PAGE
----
Thurman Horse

Thurman Horse   
Canupa Nakiciniji - Protects the Pipe

Thurman Horse, an enrolled member of the Oglala Sioux Tribe, was born January 12, 1962 on the Pine Ridge Indian Reservation in South Dakota. From a family of nine, he fondly remembers watching his father doing artwork at the kitchen table and later learning carpentry from his father. He learned how to break horses, as well as sew his own clothes and even learned how to cook.  Horse feels fortunate to have come from an artistic and sharing family, where pride in workmanship and positive reinforcement were instilled throughout his childhood. His artistic resume actually began in 1977, when he was a fifteen year old student at Porcupine Day school and gained recognition as Artist of the Year. In 1978, he won first place at the Intermountain Tribal Arts Festival, Brigham City, Utah. In 1984, he won first place in the Martin Luther King Art Contest. He earned his General Education diploma from Box Elder Job Corps, Nemo, South Dakota, in 1982.

Horse has supported his family through various forms of employment: As a gardener, horticulture designer, carpenter, electrician, plumber and as a working artist designing interior and exterior murals. A turning point for Horse occurred in 1989, when he decided to pursue his art work full time. He received a commission from the Oglala Lakota College in Kyle, South Dakota for two watercolor originals, which were later reproduced as posters commemorating the 1992 graduating class.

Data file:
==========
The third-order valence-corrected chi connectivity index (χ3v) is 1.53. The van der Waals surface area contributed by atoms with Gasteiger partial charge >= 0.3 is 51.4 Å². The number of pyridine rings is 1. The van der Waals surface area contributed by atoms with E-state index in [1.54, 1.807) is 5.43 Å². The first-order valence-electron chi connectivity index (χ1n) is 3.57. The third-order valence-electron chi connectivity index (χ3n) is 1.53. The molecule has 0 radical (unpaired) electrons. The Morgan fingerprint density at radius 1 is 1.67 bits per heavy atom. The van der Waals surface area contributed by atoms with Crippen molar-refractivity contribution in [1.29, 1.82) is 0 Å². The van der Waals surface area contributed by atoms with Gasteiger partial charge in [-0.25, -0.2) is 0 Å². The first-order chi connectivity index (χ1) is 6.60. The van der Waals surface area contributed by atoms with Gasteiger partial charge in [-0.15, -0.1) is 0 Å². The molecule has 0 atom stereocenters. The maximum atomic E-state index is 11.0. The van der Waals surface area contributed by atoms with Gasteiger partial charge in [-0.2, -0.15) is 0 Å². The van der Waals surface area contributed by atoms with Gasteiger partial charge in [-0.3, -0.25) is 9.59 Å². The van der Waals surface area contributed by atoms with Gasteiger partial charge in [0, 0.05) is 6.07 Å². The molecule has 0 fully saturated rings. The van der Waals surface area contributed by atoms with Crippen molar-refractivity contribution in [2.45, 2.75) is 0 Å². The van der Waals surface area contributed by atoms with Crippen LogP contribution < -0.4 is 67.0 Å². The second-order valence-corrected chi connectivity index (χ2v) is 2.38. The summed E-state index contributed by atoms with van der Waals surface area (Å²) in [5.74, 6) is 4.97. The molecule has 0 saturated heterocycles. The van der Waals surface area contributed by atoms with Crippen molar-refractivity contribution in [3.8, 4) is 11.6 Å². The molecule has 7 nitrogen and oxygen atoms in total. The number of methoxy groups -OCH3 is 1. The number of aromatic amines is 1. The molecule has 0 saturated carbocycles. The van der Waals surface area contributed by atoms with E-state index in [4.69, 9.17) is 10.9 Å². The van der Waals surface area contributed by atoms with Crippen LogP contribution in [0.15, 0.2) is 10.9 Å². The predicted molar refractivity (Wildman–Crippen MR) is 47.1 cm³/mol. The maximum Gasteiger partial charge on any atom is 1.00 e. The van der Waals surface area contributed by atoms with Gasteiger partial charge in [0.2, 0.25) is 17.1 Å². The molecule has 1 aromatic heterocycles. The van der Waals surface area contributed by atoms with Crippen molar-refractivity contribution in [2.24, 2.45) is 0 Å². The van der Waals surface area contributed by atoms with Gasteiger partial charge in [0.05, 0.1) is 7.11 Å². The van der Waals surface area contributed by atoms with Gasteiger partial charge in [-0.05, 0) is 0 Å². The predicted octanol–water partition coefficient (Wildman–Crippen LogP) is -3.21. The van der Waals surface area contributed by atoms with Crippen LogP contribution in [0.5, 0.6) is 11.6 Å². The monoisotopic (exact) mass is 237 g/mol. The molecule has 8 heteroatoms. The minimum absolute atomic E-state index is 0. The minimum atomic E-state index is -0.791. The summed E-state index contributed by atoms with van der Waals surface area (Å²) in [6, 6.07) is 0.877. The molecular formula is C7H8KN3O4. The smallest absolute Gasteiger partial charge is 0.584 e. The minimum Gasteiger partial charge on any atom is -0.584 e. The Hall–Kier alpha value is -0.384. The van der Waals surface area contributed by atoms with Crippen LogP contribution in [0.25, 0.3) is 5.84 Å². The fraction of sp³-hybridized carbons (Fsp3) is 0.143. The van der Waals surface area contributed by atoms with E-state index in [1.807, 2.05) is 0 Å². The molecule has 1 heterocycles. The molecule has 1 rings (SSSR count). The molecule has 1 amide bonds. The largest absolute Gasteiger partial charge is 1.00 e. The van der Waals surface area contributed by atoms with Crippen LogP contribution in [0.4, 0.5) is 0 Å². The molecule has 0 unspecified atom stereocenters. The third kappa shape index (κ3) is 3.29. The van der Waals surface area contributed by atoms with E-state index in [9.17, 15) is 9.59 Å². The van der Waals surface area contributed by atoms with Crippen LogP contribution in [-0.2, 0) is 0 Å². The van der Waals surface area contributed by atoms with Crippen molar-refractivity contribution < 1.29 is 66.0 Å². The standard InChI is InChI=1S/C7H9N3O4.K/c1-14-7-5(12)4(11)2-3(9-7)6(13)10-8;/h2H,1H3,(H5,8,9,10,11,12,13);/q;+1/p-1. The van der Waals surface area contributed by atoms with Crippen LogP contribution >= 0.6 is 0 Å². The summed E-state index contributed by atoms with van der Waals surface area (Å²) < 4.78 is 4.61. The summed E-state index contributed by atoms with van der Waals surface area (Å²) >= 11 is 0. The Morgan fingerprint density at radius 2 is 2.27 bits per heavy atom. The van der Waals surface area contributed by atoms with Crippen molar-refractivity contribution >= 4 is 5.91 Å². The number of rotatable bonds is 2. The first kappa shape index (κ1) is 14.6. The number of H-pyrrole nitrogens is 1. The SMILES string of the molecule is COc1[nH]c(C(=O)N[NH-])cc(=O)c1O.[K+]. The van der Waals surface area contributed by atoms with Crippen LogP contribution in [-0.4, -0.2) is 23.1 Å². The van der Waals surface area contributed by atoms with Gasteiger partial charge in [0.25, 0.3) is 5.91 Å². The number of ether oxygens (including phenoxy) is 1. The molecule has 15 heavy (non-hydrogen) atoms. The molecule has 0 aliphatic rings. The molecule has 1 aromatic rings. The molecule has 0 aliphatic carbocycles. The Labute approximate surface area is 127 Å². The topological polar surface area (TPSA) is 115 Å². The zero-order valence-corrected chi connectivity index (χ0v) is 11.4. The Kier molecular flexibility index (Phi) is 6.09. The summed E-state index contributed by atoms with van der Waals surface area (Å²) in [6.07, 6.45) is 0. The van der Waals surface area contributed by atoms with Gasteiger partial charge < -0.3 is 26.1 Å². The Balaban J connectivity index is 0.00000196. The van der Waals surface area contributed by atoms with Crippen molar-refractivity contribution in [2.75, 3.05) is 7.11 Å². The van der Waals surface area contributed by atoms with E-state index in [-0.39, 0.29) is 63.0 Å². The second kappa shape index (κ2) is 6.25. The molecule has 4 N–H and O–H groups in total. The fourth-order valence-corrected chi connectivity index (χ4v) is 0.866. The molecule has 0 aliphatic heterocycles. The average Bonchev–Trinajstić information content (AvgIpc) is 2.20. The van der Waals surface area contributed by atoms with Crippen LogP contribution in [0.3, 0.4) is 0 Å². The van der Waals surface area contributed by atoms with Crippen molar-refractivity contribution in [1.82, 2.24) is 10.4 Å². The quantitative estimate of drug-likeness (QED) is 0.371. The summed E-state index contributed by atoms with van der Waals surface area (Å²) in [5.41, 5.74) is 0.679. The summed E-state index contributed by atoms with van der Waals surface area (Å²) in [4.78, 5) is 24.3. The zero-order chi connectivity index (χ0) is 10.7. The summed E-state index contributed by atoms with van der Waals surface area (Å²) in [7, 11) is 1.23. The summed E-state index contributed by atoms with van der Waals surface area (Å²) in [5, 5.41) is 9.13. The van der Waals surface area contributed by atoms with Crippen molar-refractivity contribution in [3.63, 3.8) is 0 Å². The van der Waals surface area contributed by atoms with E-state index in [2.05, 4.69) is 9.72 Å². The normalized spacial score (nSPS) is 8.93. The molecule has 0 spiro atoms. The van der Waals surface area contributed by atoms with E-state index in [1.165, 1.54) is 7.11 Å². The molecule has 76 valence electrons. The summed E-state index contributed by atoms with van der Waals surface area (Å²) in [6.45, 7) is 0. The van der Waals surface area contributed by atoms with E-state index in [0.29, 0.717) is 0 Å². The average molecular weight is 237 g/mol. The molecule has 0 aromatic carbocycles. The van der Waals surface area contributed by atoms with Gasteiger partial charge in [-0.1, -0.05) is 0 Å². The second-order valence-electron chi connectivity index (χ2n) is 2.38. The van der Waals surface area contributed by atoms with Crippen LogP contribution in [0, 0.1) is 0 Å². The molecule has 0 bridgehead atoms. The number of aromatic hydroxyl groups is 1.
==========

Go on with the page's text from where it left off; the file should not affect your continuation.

Aesthetically, Horse views the complex world in colors, line and design. The artistic urge is one of  his earliest recollections. Before he started school, Horse remembers he would take a picture from a book or catalogue, place it on a window, and etch its likeness in the frost. In kindergarten, he loved to draw animals, but would always come back to his favorite subject, the human form. Native arts traditions oversee his anatomically correct animal and human subjects in challenging studies and compositions. Also evident in his work is influence by popular contemporary artist  including T.C. Cannon, King Kuka and Kevin Red Star.

Thurman is a listed artist in The Biographical Directory of Native American Painters by Patrick D. Lester, University of Oklahoma Press; September, 1995. He has been in several art shows and has sold his paintings in Toronto, Ontario, Vancouver, British Columbia, Africa, Holland, Switzerland, Scotland, England and states including Utah, Iowa, Texas, California and Alaska. In 1991, he was interviewed for the documentary “Stories of the Horse” and the PBS distributed documentary “Homeland” in 2000.

Horse also acted in the films “Lakota Women” in 1993 and “Hidalgo” in 2004 as a Ghost Dancer and singer of traditional Lakota songs. He was also involved with the limited series “Into the West” in 2005 as a Lakota Advisor. His paintings and his translation of the Lakota language have been studied at Black Hills State University of South Dakota.